This past week has been a blast! In my last post, we were just leaving the Starlite Classic Campground, en route to Golden, CO. We spent two wonderful nights at the Starlite, where we thoroughly enjoyed getting to know Larry and Sylvia, the campground owners. As I mentioned in my last post, I also got the opportunity to lightpaint some of their incredible vintage trailers. While we left the campground on Sunday, I spent the rest of the week processing the images and was really pleased with how they turned out. Check them out below.
As I mentioned above, our next stop was Golden, CO. We stayed here for about three weeks last year and just loved it. The campground is in a beautiful park, along a river, and is within walking distance to downtown. We’ve been spending our time here working, walking, and processing images. We’ve also explored some of the fun places Golden has to offer. The Foothills Art Center was hosting a Chihuly exhibit, and I was excited to check that out. Chihuly is a very famous glass artist, most known for his colorful chandeliers made of twisty blown glass. Another fun place we visited was Woody’s, which is pretty much a really good pizza place/pub. We went for a late dinner on Monday and then returned Tuesday for their movie night, where they serve up free popcorn and play a movie on all of the screens in the bar area. Karen is a film nut, so when she heard about movie night, I knew we would be going.
The best part of this past week was most definitely the weekend. We returned to Starlite for the Colorado Classic Campout, which is an event where vintage trailer owners gather, have fun and show off their trailers to the whole group. One of the fun things about the weekend was that Karen and I did NOT stay in the bus while we were there. Instead, we left the bus in Golden, drove the Mini to the Starlite and stayed in the TikiBago, one of the rigs they rent out to guests. Just as you might suspect, the TikiBago is a Winnebago completely decked out in a Polynesian theme, complete with a tiki bar!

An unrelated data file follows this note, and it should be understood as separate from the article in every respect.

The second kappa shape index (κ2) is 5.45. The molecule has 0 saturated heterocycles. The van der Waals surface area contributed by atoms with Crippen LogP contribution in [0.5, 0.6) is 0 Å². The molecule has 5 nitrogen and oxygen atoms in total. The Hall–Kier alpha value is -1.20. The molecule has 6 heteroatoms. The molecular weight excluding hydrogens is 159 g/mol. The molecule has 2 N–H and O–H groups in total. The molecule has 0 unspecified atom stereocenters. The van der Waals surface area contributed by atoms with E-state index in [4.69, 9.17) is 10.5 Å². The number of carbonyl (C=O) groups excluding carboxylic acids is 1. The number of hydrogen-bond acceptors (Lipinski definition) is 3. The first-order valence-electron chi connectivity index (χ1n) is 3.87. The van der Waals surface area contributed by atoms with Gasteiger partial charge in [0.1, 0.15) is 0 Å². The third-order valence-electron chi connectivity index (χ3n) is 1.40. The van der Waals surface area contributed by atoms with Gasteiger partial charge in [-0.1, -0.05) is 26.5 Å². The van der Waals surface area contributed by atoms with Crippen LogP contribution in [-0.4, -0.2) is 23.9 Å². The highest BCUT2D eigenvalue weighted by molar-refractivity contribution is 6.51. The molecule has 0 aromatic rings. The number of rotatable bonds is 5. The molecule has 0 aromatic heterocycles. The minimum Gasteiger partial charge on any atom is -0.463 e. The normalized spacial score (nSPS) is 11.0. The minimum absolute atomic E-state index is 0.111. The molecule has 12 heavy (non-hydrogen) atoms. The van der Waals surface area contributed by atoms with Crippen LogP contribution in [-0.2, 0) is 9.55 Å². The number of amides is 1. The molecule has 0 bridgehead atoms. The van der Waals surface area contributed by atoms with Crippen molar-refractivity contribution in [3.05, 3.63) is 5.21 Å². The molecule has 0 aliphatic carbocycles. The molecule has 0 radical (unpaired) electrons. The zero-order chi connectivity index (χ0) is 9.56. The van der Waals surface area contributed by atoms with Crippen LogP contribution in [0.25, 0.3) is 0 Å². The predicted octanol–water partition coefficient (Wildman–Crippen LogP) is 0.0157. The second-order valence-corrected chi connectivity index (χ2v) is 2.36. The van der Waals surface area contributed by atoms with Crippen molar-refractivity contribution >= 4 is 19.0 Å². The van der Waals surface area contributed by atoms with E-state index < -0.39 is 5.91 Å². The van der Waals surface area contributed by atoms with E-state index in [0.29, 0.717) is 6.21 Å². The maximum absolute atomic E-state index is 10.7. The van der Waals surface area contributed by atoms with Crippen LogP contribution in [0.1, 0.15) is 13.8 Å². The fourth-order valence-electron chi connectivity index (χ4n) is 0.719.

Karen and I enjoying the luau.
On the first night of the event, we had a meet-and-greet, followed by a movie under the stars. Of course, the featured movie was “The Long, Long Trailer,” starring Lucille Ball and Desi Arnaz. On the second day, there was an “open house” where everyone got their trailers all spiffy so that guests could check them out. Karen and I loved seeing the insides of all these amazing, vintage rigs. In the evening, there was a luau, complete with tacky Hawaiian shirts and a limbo contest! When things got dark enough, I lightpainted Birdie, a beautiful pink trailer decked out will all kinds of authentic vintage fixin’s.
Here, I’m trying to act all suave, as if I’d actually make it under this limbo pole. (I DID made it under the pole but Karen says I cheated.) Behind me is the TikiBago, our lodging for the weekend.